|← Global citizenship||Professional Development Plan →|
Buy custom Independent Reading Response Essay essay
The fictional book titled holes by Louis Sachar (pg 1-25), presents the story of a boy Stanley Yelnats who although not guilty has been convicted (because of proper representation by a lawyer in court) and referred to the camp green lake juvenile correctional facility. This is beside the fact that he is allowed to make a choice between jail and camp green lake without availing crucial information about “the camp”. As far as juvenile correction is concerned is it in the quest for justice to sentence an individual to a correctional facility that is different from the normal correctional facilities without providing him/her with the necessary details.
Throughout from the second chapter of the book our attention is brought to how unaware the juvenile convict was of what camp green lake is all about. Particularly with the way the name of the correctional facility is used it creates a wrong impression to anyone who has never been to the facility before. Stanley even entertains the idea of swimming in the lake and making friends (Sachar pg 7). The judge offered Stanley walnuts a choice between jail and camp green lake. Because of the backgroun of Stanley, he hailed from humble backgrounds, he had not experienced the thrill of a camp before and this had led even to Stanley and his family believing that he was going to a camp for some while (Sachar pg 5).
Attempts by Stanley’s parents to establish what camp green lake was all about fell on deaf ears. This is indicated by the judge claiming that the opening in camp green lake was available and since vacancies in this facility do not last long, they needed to decide quickly (Sachar, pg 25). Camp green lake is inhabited by rattle snakes, scorpions and yellow-spotted lizards which pose potential threats to campers particularly the yellow-spotted lizard whose bite that have the consequence of death. Upon arrival the driver told Stanley that he was welcomed to camp green lake, but Stanley could not see a lake. When Stanley, the guard and the driver alighted at camp green lake, the driver told Stanley to be careful but since Stanley was not aware of these threats and thus he was not sure why the driver was telling him so (Sachar, pg 11).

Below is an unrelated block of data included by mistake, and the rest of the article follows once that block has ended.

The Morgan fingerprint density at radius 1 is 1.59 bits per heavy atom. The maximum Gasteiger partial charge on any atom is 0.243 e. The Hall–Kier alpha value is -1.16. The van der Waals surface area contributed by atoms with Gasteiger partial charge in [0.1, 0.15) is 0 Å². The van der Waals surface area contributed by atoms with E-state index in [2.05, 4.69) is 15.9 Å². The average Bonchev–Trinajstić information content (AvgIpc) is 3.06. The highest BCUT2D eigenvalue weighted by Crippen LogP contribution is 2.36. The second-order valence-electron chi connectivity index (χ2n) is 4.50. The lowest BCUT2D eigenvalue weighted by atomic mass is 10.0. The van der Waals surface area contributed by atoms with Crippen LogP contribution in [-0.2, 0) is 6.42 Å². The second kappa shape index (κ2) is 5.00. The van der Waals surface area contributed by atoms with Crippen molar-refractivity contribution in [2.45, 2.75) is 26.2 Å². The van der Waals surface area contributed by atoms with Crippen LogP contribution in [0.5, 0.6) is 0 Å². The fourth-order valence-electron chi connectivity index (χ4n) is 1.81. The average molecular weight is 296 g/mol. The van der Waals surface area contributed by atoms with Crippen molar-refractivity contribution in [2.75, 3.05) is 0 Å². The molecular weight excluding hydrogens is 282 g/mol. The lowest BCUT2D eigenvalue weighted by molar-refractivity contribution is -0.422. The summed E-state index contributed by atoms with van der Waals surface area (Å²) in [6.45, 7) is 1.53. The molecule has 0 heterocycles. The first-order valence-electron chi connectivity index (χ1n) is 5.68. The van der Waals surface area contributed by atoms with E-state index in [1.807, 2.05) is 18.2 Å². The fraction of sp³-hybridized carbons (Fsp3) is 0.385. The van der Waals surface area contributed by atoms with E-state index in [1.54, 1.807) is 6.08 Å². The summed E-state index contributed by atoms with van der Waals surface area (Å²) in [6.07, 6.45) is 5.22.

The nature of the crime itself and the fact that the judge did nnot take any notice that the accused had no representation in court did not in any way deserve the kind of ruling that Stanley received. The parents since they could not afford the services of a lawyer asked Stanley to say the truth, but since he was a kid and in a situation that is compromising, Stanley was tense and could not present the truth as it would have been if he would have had appropriate representation (Sachar, pg 25).
The citation from the book presented above clearly indicate that Stanley was not aware of where he was going and he pictured in his mind a completely different setting from the one that he was presented with. This may largely be blamed on the fact that he had no court representation. However, our attention is focused on the hurried nature in which the judge compelled the parents to make a decision on the correction facility that Stanley was to attend. This brings our attention as to how committed the justice system is in the quest for justice contradicted by the sentencing of an individual to a correctional facility different from the normal correctional facilities without providing him/her with the necessary details.
Related Personal essays
- Professional Development Plan
- Personality Assessment Instrument or Inventory Critique
- Global citizenship
- My life as a pirate
Most popular orders
A World on the Edge
BUS330 Week 3 Discussions
Book Review: The Fires of Jubilee: Nat Turner’s Fierce Rebellion
Research Article Critique and Research Proposal in the Public Relations Issues
Morita Akio: Biography
The Five Competitive Forces That Shape Strategy
IRON CURTAIN SPEECH
The 1787 To 1900 Period in the United States
Cultural and Conflict Perspective
Economic Growth and Poverty in West Africa: A Cross-Country Analysis